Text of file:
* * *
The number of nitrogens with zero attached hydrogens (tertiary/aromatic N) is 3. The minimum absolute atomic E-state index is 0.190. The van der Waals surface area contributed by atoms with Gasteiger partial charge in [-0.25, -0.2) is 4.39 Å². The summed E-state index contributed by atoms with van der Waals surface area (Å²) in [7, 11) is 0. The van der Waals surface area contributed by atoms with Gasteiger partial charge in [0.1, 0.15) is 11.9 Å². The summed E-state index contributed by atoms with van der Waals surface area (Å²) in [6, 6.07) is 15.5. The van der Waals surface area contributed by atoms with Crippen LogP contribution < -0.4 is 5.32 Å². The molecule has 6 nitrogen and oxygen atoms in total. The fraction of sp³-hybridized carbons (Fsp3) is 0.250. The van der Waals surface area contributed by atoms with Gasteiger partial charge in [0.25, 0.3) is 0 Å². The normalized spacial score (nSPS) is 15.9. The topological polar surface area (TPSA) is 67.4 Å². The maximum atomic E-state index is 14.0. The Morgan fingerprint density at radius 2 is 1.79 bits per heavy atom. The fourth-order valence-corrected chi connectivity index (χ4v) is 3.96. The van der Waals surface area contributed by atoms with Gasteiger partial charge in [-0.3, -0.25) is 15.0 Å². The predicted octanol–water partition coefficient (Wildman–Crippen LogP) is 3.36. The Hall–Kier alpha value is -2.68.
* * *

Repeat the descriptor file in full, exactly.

The number of nitrogens with zero attached hydrogens (tertiary/aromatic N) is 3. The minimum absolute atomic E-state index is 0.190. The van der Waals surface area contributed by atoms with Gasteiger partial charge in [-0.25, -0.2) is 4.39 Å². The summed E-state index contributed by atoms with van der Waals surface area (Å²) in [7, 11) is 0. The van der Waals surface area contributed by atoms with Gasteiger partial charge in [0.1, 0.15) is 11.9 Å². The summed E-state index contributed by atoms with van der Waals surface area (Å²) in [6, 6.07) is 15.5. The van der Waals surface area contributed by atoms with Crippen LogP contribution < -0.4 is 5.32 Å². The molecule has 6 nitrogen and oxygen atoms in total. The fraction of sp³-hybridized carbons (Fsp3) is 0.250. The van der Waals surface area contributed by atoms with Gasteiger partial charge in [0.25, 0.3) is 0 Å². The normalized spacial score (nSPS) is 15.9. The topological polar surface area (TPSA) is 67.4 Å². The maximum atomic E-state index is 14.0. The Morgan fingerprint density at radius 2 is 1.79 bits per heavy atom. The fourth-order valence-corrected chi connectivity index (χ4v) is 3.96. The van der Waals surface area contributed by atoms with Gasteiger partial charge in [-0.3, -0.25) is 15.0 Å². The predicted octanol–water partition coefficient (Wildman–Crippen LogP) is 3.36. The Hall–Kier alpha value is -2.68.